So here we go! We have two extraordinary home improvement companies with global brand names and decades of success. You really should own one of them in your long-term diversified portfolio, but which one? Do you go with Home Depot, Inc (NYSE:HD) or Lowe’s Companies, Inc. (NYSE:LOW)?
Home Depot blew out estimates. Sales were $19.2 billion for the fourth quarter, up 8.3%, and comps increased at a very robust 7.9%. Earnings per share for HD stock was $1.3 billion or $1 per share, up from $1 billion or 73 cents per share. Yes, that’s a 37% year-over-year increase for HD stock.
For the 2014 fiscal year, Home Depot sales were $83 billion, up 5.5%, with comps up 5.3%. EPS for HD stock was $4.56 per share, up from $2.76.
These are, simply put, amazing numbers for HD stock. The fourth-quarter comps in particular show the strength of the housing sector and home improvement in general. Home Depot also authorized an $18 billion share repurchase program, boosted the dividend by 26% to 59 cents per share, and expects EPS of $5.14 in 2015, up 13% after factoring in the repurchases.
Home Depot has $1.7 billion in cash, and almost $17 billion in long-term debt that costs a little more than 5% in interest. I wish the debt were lower because it knocks $800 million off its net income, which would otherwise be $6.3 billion.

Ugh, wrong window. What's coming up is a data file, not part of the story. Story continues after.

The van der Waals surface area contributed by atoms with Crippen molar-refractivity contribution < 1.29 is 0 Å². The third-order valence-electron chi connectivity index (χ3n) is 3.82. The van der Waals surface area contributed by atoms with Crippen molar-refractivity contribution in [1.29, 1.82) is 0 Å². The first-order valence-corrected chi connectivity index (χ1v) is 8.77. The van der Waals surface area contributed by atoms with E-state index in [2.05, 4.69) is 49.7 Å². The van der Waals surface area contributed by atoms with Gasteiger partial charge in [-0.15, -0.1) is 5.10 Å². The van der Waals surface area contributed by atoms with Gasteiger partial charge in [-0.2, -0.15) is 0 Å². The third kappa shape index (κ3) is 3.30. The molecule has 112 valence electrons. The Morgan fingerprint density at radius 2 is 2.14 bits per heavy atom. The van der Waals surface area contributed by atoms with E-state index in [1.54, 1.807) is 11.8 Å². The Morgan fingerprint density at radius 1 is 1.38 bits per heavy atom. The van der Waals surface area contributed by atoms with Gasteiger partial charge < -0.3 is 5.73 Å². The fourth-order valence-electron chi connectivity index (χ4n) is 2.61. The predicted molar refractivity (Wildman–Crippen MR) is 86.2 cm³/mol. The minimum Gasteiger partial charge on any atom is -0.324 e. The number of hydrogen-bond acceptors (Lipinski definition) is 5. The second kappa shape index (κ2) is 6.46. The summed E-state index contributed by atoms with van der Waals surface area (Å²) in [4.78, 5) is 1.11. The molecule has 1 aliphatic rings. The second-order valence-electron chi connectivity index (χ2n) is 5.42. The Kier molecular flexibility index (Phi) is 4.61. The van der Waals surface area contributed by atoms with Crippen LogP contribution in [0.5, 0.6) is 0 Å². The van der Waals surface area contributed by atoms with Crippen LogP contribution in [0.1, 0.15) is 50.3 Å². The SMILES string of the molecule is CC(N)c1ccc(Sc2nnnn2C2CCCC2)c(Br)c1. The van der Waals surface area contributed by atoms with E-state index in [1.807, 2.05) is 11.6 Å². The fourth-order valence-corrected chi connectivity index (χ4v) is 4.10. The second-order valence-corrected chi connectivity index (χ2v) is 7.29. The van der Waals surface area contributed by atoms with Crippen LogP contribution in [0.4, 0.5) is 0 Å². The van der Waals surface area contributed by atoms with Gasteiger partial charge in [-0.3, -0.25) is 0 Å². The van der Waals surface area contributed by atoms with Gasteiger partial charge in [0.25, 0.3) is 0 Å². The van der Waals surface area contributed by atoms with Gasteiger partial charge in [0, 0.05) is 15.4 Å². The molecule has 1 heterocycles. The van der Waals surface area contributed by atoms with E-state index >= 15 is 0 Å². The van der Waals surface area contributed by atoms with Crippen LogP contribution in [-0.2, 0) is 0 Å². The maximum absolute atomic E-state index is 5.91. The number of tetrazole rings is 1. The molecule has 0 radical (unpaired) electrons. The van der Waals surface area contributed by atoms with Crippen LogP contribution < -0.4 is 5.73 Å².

So the stock is trading at $115, which is about 22x 2015 earnings. It is pricey considering analyst estimates of 15% long-term EPS growth, but I give it a 10% premium for being a world-class brand name and 10% premium for its annual free cash flow of $6.8 billion. So I would consider fair value to be 18x, or $92. It’s overvalued at this price.
Jumping to Lowe’s, sales were $12.5 billion for the fourth quarter, up 7.6%, and comps increased at a 7.4%. EPS for LOW stock was $450 million or 46 cents per share, up from $306 million or 29 cents per share. That’s a 50% year-over-year increase for LOW stock.
For 2014, Lowe’s sales were $56 billion, up 5.5%. EPS for LOW stock was $2.71 per share, up from $2.14, or 27%.
Thus, just like its competitor, Lowe’s tore it up in both the quarter and the year.
Lowe’s has $945 million in cash, and $10.8 billion in long-term debt that also costs a little more than 5% in interest.
So the stock is at $74.30 and trades at 23x expected 2015 earnings of $3.28. It is also comparatively expensive considering analyst estimates of 18% long-term EPS growth, and I give it a 10% premium for being a world-class brand name and 10% premium for its annual free cash flow of $4.1 billion. So I would consider fair value to be 21x, or $68. It’s also overvalued at this price, but not nearly as much as Home Depot.
So which do you choose? There really isn’t a bad long-term choice here. Lowe’s is closer to fair value, so you may see more appreciation sooner than Home Depot. It also seems to have higher long-term earnings growth.
As of this writing, Lawrence Meyers owned shares of HD.